Journal of South Asian Literature. v 11, V. 11 ( 1976) p. 85.

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A poet-rascal-clown was born,

The frightened child who would not eat

Or sleep, a boy of meagre bone.

He never learnt to fly a kite,

His borrowed top refused to spin.

I went to Roman Catholic school, A mugging Jew among the wolves. They told me I had killed the Christ, That year I won the scripture prize. A Muslim sportsman boxed my ears.

I grew in terror of the strong But undernourished Hindu lads, Their prepositions always wrong, Repelled me by passivity. One noisy day I used a knife.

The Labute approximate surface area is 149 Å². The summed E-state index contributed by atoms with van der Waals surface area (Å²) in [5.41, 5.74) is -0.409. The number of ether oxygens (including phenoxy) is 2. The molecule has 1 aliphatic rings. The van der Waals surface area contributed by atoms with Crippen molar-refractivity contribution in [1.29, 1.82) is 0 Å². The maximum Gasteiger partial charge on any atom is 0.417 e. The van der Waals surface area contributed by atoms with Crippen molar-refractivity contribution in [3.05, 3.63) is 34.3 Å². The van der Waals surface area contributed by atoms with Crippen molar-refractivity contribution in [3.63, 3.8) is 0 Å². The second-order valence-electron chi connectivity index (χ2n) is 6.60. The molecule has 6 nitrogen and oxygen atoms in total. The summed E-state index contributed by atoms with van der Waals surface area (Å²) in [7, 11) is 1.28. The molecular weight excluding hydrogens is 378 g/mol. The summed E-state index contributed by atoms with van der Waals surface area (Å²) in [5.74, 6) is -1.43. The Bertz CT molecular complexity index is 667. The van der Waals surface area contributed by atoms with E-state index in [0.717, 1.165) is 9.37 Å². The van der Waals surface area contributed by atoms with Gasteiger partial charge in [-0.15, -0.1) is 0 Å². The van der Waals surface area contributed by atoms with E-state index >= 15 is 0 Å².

At home on Friday nights, the prayers Were said. My morals had declined. I heard of Yoga and of Zen. Could I, perhaps, be rabbi-saint? The more I searched, the less I found.

Twenty-two: time to go abroad. First, the decision, then a friend To pay the farec Philosophy, Poverty and Poetry, three Companions shared my basement room,

The London seasons passed me by, I lay in bed two years alone, And then a Woman came to tell My wilting ears I was the Son Of Man. I knew that I had failed

*From Verse and Voice (1965), Indian Poetry in English: 1947-1972^ edited by Pritish Nandy (1972), and Contemporary Indian Poetry in English^ edited by Saleem Peeradina (1972). Reprinted by permission of the author and the editors.

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